Free courses and online CPD resources


It’s amazing how much continuing professional development you can do for free. The web has always been a great place for sharing knowledge and expertise, and there are new ways to do this appearing all the time. It’s almost always the case that someone will have written a blog post discussing just what you need to know. Then there are online tutorials, webinars and webcasts, e-books, and even full online courses. You can spend as much time as you can spare (several hours a day in my case, as I’m between jobs) brushing up your skills and knowledge for free.

This week I had a one to one session online with a trainer at Questionmark Perception: it was a public webinar but as I was the only one who turned up I was able to take part in a very focused and personalised session enabling me to quickly update my knowledge of the software and get a clear overview of the differences in the latest version which I hadn’t seen before. So many thanks to Kate Soper at Questionmark. Free webinars are increasingly being offered by manufacturers, organisations and interest groups.

Open Education Resources is a major initiative in the education sector, covering HE, FE and lifelong learning (JISC has a major initiative related to this). Many courses are released under a Creative Commons licence. Most are materials which any teacher, trainer or course leader can take and re-use with their learners, but some are aimed at or can be used directly by the learner.

Open Learning initiatives offer free resources on various subjects. It’s up to you to make what you can of these materials as the tutor-led and assessment elements of the courses are, of course, missing. So the kinds of materials you can access online range from Masters level to simple online tutorials.

If you’re a member of a professional association or community of practice there are likely to be subject and topic specific opportunities. I’m involved in ELESIG – the international community of researchers and practitioners from higher and further education who are involved in investigations of learners’ experiences and uses of technology in learning. We organise free webinars on a range of relevant topics from e-portfolios to quality assurance in e-learning to the ethics of researching students, as well as free face to face events for members. Membership is free to those involved in or interested in the learner experience.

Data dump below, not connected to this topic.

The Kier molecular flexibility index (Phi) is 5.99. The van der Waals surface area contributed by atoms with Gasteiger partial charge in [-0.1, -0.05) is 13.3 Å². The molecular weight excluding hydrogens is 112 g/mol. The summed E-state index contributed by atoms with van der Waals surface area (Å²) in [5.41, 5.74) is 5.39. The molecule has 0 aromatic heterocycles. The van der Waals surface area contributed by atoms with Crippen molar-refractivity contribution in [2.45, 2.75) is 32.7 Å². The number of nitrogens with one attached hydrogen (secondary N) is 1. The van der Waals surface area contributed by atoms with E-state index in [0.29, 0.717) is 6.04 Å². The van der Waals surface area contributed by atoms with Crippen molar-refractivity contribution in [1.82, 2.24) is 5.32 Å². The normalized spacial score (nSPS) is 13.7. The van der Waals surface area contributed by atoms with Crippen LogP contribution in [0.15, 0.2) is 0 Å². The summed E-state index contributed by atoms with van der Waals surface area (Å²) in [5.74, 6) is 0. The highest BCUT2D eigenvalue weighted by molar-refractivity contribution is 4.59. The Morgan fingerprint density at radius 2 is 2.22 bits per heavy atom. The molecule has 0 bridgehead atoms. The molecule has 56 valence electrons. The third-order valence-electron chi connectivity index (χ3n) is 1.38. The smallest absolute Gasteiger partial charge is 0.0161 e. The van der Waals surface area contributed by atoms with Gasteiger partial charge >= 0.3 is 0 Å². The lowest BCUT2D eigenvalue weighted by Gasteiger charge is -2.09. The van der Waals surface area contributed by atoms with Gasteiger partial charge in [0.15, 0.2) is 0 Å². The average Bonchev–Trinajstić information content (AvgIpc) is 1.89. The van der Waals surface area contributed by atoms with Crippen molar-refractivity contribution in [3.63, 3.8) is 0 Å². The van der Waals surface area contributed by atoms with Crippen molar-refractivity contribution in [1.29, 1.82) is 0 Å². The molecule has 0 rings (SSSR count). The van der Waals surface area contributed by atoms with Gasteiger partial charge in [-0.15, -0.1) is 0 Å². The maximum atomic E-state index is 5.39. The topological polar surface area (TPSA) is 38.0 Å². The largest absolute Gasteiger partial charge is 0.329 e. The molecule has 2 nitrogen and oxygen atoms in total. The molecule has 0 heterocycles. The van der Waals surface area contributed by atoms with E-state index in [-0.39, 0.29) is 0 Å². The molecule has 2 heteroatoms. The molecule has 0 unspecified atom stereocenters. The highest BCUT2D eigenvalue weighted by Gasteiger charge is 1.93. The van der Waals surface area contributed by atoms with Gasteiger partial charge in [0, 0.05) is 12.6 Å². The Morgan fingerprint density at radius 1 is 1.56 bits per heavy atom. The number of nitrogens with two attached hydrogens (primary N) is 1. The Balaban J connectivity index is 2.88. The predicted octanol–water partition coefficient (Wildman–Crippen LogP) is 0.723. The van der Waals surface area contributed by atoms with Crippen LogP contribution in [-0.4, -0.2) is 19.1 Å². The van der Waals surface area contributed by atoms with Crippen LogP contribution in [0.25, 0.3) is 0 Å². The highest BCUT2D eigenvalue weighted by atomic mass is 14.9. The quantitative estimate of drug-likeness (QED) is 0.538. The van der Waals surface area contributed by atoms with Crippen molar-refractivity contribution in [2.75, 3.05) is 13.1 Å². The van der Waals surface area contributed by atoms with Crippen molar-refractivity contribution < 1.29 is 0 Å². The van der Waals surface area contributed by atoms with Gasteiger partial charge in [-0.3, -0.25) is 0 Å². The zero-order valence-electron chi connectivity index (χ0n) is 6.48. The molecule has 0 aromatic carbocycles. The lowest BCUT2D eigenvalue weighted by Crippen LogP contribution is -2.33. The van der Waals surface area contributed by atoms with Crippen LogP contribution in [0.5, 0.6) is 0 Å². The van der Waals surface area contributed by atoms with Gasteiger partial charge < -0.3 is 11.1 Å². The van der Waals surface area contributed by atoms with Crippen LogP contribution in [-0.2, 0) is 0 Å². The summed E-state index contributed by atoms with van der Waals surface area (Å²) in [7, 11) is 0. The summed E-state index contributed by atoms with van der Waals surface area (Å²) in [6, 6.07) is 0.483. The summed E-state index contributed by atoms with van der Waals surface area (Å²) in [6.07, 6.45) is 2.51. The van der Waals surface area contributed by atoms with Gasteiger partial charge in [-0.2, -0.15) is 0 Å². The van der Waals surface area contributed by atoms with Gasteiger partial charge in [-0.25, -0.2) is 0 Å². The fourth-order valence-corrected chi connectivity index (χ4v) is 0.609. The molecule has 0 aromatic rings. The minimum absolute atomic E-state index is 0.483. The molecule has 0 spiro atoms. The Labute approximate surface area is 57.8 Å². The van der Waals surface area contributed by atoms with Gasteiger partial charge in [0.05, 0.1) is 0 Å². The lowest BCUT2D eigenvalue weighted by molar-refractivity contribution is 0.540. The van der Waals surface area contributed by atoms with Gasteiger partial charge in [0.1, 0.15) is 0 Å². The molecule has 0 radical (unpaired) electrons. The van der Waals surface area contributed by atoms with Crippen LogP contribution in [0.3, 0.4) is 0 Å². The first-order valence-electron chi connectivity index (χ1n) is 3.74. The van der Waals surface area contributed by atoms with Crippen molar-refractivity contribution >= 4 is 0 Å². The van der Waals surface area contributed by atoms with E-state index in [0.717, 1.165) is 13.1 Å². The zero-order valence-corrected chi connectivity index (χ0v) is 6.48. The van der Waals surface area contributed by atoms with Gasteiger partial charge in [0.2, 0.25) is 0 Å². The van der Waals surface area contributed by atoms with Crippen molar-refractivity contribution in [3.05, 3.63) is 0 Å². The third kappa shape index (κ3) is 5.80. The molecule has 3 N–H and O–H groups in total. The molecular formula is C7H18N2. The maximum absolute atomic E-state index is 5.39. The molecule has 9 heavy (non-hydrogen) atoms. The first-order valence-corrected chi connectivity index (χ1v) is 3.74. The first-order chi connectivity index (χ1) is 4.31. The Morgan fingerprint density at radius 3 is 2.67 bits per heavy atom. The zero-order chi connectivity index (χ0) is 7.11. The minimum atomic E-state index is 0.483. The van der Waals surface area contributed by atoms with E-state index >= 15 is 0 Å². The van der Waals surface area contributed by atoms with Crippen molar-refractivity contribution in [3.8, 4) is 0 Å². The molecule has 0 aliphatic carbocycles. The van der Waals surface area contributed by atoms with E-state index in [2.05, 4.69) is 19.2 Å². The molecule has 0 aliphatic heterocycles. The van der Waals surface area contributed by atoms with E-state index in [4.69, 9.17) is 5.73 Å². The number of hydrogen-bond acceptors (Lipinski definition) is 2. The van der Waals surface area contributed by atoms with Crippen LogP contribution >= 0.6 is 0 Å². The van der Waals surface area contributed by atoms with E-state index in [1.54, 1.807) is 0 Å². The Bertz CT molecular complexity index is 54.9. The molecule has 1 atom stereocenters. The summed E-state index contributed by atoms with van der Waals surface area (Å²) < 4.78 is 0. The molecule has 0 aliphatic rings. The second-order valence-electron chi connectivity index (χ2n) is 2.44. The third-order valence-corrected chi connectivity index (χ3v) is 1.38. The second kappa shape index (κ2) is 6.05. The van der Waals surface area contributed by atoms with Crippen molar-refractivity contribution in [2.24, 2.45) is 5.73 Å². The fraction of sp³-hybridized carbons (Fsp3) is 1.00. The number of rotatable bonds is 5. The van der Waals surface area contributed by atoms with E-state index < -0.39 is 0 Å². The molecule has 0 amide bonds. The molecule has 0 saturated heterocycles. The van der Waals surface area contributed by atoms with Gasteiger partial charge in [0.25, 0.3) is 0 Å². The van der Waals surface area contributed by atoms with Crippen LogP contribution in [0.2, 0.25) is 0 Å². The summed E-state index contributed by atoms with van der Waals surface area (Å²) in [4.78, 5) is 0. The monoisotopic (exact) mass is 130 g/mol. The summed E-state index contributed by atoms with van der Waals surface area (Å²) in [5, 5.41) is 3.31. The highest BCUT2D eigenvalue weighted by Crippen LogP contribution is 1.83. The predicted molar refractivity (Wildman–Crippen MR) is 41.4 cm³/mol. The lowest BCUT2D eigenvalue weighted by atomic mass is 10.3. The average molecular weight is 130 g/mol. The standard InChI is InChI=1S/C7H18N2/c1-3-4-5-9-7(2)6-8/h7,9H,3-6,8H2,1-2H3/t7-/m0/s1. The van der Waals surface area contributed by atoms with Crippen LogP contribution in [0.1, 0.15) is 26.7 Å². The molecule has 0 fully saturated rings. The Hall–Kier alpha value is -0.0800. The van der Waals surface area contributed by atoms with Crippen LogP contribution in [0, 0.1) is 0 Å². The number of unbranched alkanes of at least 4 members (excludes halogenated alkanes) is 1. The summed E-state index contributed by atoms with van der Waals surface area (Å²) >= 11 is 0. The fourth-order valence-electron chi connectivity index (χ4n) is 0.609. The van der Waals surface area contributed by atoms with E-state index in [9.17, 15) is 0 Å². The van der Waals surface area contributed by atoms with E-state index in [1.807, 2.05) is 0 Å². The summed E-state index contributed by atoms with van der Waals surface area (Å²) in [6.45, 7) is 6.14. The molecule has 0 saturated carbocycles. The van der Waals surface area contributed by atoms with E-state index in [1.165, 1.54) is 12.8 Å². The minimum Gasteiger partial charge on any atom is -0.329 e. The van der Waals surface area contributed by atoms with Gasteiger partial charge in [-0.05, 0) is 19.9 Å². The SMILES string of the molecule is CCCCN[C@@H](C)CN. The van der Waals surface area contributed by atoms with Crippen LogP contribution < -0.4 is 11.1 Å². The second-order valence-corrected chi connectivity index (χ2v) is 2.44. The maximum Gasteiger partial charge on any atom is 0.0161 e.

The National College offers a variety of resources on their website to school and children’s leaders and have recently launched a new social networking site ideal for informal CPD. There’s probably an association, a SIG, a forum or community of practice for every area of interest.

NAACE, thanks to TDA funding, provides free ICT CPD for Teachers, ICT Practitioners and anyone passionate about ICT In Education. These (based in Moodle) are aimed at primary and secondary school level and an invaluable resource for anyone working in this area. They include e-safety, Digital Media and using online forums. The latest added is Web 2.0 Visual Learning Collaboration Tools (Primary).

One thing to watch out for is how recent the course is. A resource about social media such as Twitter or Facebook, for example, will need to be regularly updated or it will soon go out of date. Check the version of the software that the tutorial covers – it’s not much use finding a great Photoshop tutorial for the latest version if you have Photoshop 5, or for Moodle 2.0 if you have 1.8. This is one advantage the web has over books. It must be a thankless task writing a book when just as you finish a new version of the software comes out and your book is out of date before it hits Amazon!